Grab a broom, baseball bat, dumbbell or any hardback copy of George R.R. Martin’s “Game of Thrones” book series, which inspired the show.

The workout is quick, Murphy said, about 15 minutes from start to finish. So you can repeat it a few times during an episode.

Ride the dragon: Start in a squat position with your knees bent, pushing your weight into your heels. Go full-on Queen of Dragons and stretch your arms out in front of you like you like you are gripping a dragon’s scales. Your legs will feel the burn, but to maximize the movement twist from left to right from your core to strengthen the abdominal muscles. “It’s working everything,” Murphy said. Hold the position for about two minutes (or build up to that).

Kingslayer: Work on your king assassination skills with this one. You’ll also need some props. Use a baseball bat or broom handle. Hold the object over your head and then swing it to the left 100 times. Switch sides and do 100 more reps. Then try bringing the object from behind your back to the front over your head another 100 times. You will feel the triceps and back muscles working as you swing the object from back to front.

White Walker stab: In addition to dragon and knights, the series also has battle scenes with crazy, fast multiplying zombies. They can only be killed with dragon glass or Valerian steel. Use a dumbbell as your dragon glass, or a can of soup. Get in a straight position standing up, with your knees slightly bent. Punch with the dumbbell forward straight, or twist your arm slightly toward you as you punch for added burn. Do 100 strikes on each arm. “The Night’s Watch will be training with this next season,” joked Sean Strauss, a kickboxer who demonstrated the moves.

Kick Tyrion: This move is named for Tyrion, a character on “Game of Thrones”, who is from one of the most elite families in the Kingdom. He is a dwarf and therefore the butt of many jokes. Many people on the show want to give him a swift kick due to his sarcastic tongue. For this move, get down on your hands and knees and keep your back straight. Then kick one leg out to the side, trying to keep it straight with your foot either flexed or pointed. Hold for 15 or 20 seconds. Repeat eight to 10 times on each side.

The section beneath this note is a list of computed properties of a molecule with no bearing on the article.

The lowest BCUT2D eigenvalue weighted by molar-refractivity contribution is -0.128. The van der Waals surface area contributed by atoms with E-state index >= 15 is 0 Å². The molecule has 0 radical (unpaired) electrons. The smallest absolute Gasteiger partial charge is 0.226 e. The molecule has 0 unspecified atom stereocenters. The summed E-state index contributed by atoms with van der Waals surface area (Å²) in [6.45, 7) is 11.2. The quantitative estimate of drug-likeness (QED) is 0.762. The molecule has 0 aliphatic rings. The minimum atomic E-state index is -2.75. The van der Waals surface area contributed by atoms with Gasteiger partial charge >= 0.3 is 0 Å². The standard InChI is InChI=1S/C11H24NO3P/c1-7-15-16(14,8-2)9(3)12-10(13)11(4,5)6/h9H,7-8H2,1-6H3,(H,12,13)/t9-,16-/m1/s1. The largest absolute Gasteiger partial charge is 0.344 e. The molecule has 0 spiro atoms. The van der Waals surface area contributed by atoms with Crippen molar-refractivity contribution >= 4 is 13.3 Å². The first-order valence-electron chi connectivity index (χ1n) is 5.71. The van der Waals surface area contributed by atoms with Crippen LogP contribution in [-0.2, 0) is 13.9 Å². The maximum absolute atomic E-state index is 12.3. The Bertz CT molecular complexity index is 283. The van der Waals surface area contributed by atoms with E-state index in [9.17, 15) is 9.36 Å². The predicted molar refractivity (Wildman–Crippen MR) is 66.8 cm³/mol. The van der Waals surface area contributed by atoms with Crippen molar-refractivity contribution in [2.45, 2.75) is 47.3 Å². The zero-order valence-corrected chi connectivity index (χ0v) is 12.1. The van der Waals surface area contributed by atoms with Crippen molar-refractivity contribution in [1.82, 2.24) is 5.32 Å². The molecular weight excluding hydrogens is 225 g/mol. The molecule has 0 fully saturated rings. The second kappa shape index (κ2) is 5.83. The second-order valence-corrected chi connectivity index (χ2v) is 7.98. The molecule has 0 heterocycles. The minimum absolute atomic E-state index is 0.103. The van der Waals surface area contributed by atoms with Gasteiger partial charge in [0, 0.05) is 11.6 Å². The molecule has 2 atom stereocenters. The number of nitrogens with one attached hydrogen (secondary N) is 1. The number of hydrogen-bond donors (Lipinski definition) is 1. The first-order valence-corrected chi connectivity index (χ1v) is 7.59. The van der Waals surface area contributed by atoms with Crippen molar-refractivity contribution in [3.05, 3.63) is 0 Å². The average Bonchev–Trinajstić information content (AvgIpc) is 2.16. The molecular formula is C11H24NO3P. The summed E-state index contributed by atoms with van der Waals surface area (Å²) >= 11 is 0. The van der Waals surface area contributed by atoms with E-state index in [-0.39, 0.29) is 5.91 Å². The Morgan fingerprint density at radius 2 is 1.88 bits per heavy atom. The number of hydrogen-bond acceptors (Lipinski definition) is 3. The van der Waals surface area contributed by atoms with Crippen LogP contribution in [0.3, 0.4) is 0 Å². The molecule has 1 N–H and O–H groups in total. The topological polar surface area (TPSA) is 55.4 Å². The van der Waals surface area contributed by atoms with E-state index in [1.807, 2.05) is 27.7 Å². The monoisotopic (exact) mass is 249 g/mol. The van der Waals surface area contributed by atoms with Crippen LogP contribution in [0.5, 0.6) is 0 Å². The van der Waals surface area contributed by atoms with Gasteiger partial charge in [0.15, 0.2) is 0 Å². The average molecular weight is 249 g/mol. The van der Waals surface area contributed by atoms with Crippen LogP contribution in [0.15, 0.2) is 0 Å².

Rise of White Walkers: Like any good zombie, these creatures rise from the dead. To emulate them, start by laying on your back. Try to stand up without using your hands. Tighten your core and adjust your legs to stand. Do at least 10 to 20 of those in a row.

House of Cards

“House of Cards” fanatics know lead character Francis Underwood is all about the games. The political drama tells the story of the rise of power couple Francis and Claire Underwood. Played charmingly deviously by Kevin Spacey, Francis will do anything to rise up the political chain. Literally anything.

Take a cue from the show, and turn your workout into a game. All you need is your body and deck of cards, says Nic DeCaire, owner of Fusion Fitness in Newark.

Each of the four suits represents a different exercise and the number on the cards represents a different number of reps. The workout begins when you flip the first card over and ends when you finish the last card. Or whenever you want to be done, DeCaire said.

“It’s going to keep things interesting,” he said.

You never know what is coming next. Face cards represent 10 repetitions; aces are 20 reps. One tip: shuffle cards really well before you begin.

“It gets you out of your comfort zone,” DeCaire said.

He recommends these exercises to start, but you can swap in whatever exercise you’d like to challenge yourself with. Do as many as the card says.

Diamonds/Squat jumps: Bend your knees to get into a squat position with your weight in your heels. Then jump straight up and land with your knees bent in the same position.

Hearts/Pushups: Get down in a plank position, with your hands shoulder distance apart on the balls of your feet. Drop your hips so they are even with your back. Keep your abdominal muscles tight and slowly bend your elbows. Keep your elbows glued to your side. Then push back up. Repeat.

Spades/Double knee grabs: Start by sitting on your bum with your legs bent in front of you slightly raised. Straighten the legs out and keep your abdominal muscles tight. When you bring your legs back in grab your knees.

Clubs/Mountain Climbers: Again, start in that plank position on your hands and feet with the back straight. Keeping that straight line, move your knee forward into a lunge position. Then switch and do the same lunge with the other leg. Alternating back and forth will give you a full-body workout.

Jen Rini can be reach at (302) 324-2386 or jrini@delawareonline.com. Follow @JenRini on Twitter.

Original Source: http://www.delawareonline.com/story/news/health/2015/06/28/game-squats-turn-tv-time-workout/29444951/

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Fusion Fitness Center

Fusion Fitness Center